#Nollywood Movie Review Of ‘The Duplex’

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The Duplex

Adaku (Omoni Oboli) is haunted in her home, but all hell is let loose when her husband, Emeka (Mike Ezuruonye), becomes the victim of the same problem.

 

It is worrisome that many film-makers in Nollywood do not seem to realize that they serve their audience the same story film after film, only changing a few events to differentiate one narrative from the next.

 

Ikechukwu Onyeka is the director of both The Duplex and The Grave Dust, two films which tell the story of people who are haunted by their misdeeds and/or those of family members.

 

Expectedly, both films are half-hearted tales that are not only unexciting, but really do not also have anything new to offer movie-goers.  Instead, they are mired in mediocrity, raising questions on the competence of the director and even the cast. How else do you describe the fact that grammatical errors are rife in the dialogue?

 

The estate agent and the lawyer say ‘furnitures’! The lawyer remarks “All you need to do is pay and bring your furnitures in” Adaku says, “I will induce labour, have the baby ‘prematuredly Prematurely is the right word.  Emeka states, ‘What I don’t also understand or ‘phantom is …Fathom was what he meant to say.  Akpan says ‘too ashame of myself.”  Someone says” I was concern about … (instead of concerned).  Then, Chukwuma Ume-Ezeoke tells his mum, it is up to you Mama. I have no say to this.  The correct preposition is in.

 

There is really nothing the best cast in the world can do to a film, whose story and screening lack depth as we see in The Duplex.  Rather, the half-baked work will drag them down to its level.  Actions and reactions hardly gel in such movies.  For instance, one thought Adaku would scream and express shock when the monster appears fully for the first time; rather she screams when she embraces her husband.  In fact, her reactions are childish.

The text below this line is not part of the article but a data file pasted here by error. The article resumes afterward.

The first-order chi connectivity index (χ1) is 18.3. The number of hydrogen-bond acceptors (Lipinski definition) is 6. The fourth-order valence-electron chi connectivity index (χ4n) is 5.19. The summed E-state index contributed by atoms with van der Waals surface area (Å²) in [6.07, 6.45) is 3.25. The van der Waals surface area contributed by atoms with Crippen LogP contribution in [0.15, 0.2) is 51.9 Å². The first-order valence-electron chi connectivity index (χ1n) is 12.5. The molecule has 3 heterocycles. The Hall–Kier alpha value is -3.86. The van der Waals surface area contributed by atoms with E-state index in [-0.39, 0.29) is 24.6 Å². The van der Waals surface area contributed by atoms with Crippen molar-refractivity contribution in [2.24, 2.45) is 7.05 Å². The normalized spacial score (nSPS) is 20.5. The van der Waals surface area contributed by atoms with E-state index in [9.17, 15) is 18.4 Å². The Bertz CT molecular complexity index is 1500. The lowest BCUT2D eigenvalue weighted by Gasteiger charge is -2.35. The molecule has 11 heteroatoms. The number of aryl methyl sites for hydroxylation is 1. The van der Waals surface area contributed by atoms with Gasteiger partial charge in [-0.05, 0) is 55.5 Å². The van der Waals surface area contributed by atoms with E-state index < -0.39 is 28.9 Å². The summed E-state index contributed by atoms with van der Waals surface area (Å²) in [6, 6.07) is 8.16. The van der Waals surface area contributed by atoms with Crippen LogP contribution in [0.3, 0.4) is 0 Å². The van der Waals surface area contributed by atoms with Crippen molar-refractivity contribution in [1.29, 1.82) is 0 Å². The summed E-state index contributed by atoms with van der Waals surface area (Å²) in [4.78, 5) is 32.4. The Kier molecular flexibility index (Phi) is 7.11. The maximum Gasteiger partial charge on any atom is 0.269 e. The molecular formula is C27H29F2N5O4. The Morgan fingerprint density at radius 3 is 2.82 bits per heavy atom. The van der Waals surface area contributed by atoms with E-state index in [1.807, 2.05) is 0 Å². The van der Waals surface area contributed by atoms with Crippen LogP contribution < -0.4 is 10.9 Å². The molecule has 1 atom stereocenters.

How come Emeka raises more alarm than his wife when he starts to see the ghost?  Naturally, one thought the reverse would have been the case.  When Emeka says, we had to dig up the skeleton” one wonders why an educated actor of Ezuruonye’s standing could not use exhume in place of dig up.

 

There is something fundamentally wrong with a film where a character, in five to ten minutes towards the end of the film, is mandated to make a speech and fill in the gaps created throughout the whole film; so as to aid understandability.  In order words, instead of dramatizing the story, very significant parts of the movie are related to the audience by a member of cast; making one wonder why one did not buy a novel, play or collection of short stories instead.  Show, don’t tell: it’s an audio-visual medium.

 

Some film-makers should make a conscious effort to entertain rather than punish their viewers with trivial-round movies.

Amarachukwu Iwuala

Amarachukwu Iwuala

A writer … in pursuit of excellence

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